How we get more women of color elected: “We really don’t want allies. We want accomplices”

From an early age, A’shanti Gholar noticed the lack of women politicians who looked like her and the lack of public officials who truly understood the issues that had an impact on her community.

She now works to fill this void by serving as Political Director for Emerge America, a national organization devoted to getting more Democratic women into office, and by creating The Brown Girls Guide to Politics, a site that helps women of color run for politics.

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It all started when Gholar was surfing TV channels with her mom.

“I discovered C-SPAN,” she told me in our “Inflection Point” podcast interview. “And I saw all these people arguing and fighting over making our country better.” 

But she noticed that it was hard to find people who looked like her – female and Black – fighting for a better nation on her favorite TV channel. 

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It was in a high school government class that Gholar got interested in politics as a career. Her teacher had invited a few local candidates running for the state senate to speak. 

“I asked a candidate why he voted against raising the minimum wage,” she said.

It was an issue that was important to her. She had friends who worked minimum wage, part-time jobs to bring extra money home to their families. 

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So she was taken by surprise when the candidate lied to her face.

 “He said he didn’t,” Gholar said. “I said ‘yes, you did. I can look up your votes.'” 

The candidate, a state senator, continued to argue with A’shanti, a high school student, in front of the class. Later, he contacted her teacher. 

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“He said to her, ‘she was right. I didn’t vote to raise it. I just didn’t like the fact that she called me out.'” Gholar said. “It absolutely infuriated me.”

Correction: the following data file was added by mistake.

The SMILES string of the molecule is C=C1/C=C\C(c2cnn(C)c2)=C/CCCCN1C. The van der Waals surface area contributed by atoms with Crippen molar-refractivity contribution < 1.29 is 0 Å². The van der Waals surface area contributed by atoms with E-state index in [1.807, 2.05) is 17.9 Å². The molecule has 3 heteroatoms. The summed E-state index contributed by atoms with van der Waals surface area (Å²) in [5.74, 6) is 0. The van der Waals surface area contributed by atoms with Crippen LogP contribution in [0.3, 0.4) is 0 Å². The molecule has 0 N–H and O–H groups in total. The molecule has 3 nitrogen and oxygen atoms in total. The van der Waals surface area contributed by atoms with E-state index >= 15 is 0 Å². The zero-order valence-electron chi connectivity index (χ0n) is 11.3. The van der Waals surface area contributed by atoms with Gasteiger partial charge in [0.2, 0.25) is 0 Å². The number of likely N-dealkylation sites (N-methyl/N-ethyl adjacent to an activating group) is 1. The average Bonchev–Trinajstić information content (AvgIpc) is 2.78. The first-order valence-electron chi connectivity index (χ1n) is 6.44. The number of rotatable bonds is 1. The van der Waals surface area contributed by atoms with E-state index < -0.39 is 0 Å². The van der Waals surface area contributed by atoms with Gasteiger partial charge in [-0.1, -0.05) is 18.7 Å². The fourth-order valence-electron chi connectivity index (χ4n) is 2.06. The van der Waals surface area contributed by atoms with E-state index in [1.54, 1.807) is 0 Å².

Gholar decided that since she was too young to vote, she would volunteer in the next election cycle.

“Every moment that I had to spare, I volunteered for his opponent,” she told me. “And his opponent ended up winning that race by less than 500 votes.”

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Gholar was officially hooked. She had seen the power that political action could have to create change. She continued to volunteer for political campaigns through college and eventually ran for Nevada Democratic Party Secretary and won. In fact, her high school government teacher came to the convention specifically to support her. 

Getting more people who looked like her involved in politics has been a driving force in Gholar’s life. 

“I’m in a profession today that, back when I was a little girl watching CSPAN, I didn’t know was possible,” she said. 

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There’s still a lot of work to do. Even now, after the 2018 primary election that placed an unprecedented number of women and LGBTQ+ candidates in office, only a fraction of our nation’s racial and gender makeup is reflected in our governmental representatives. At our current pace, some estimates project that true 50/50 gender parity in the US government won’t be achieved until 2108 — and no, that is not a typo.

So what’s it going to take to put even more women who look like Gholar on C-SPAN, so even more politics-loving little brown girls can see what’s possible? The answer, Gholar said, is in encouraging and fighting for more women of color to lead.

“We really don’t want allies,” Gholar said. “We want accomplices. We want people who are going to be down in the dirt, in the trenches fighting with us.”

To hear more of my conversation with A’Shanti Gholar, Political Director for Emerge America, on how to put more political power in the hands of women of color, listen here.

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And when you’re done, come on over to The Inflection Point Society, our Facebook group of everyday activists who seek to make extraordinary change through small, daily actions.

Subscribe to “Inflection Point” to get more stories of how women rise up right in your feed.

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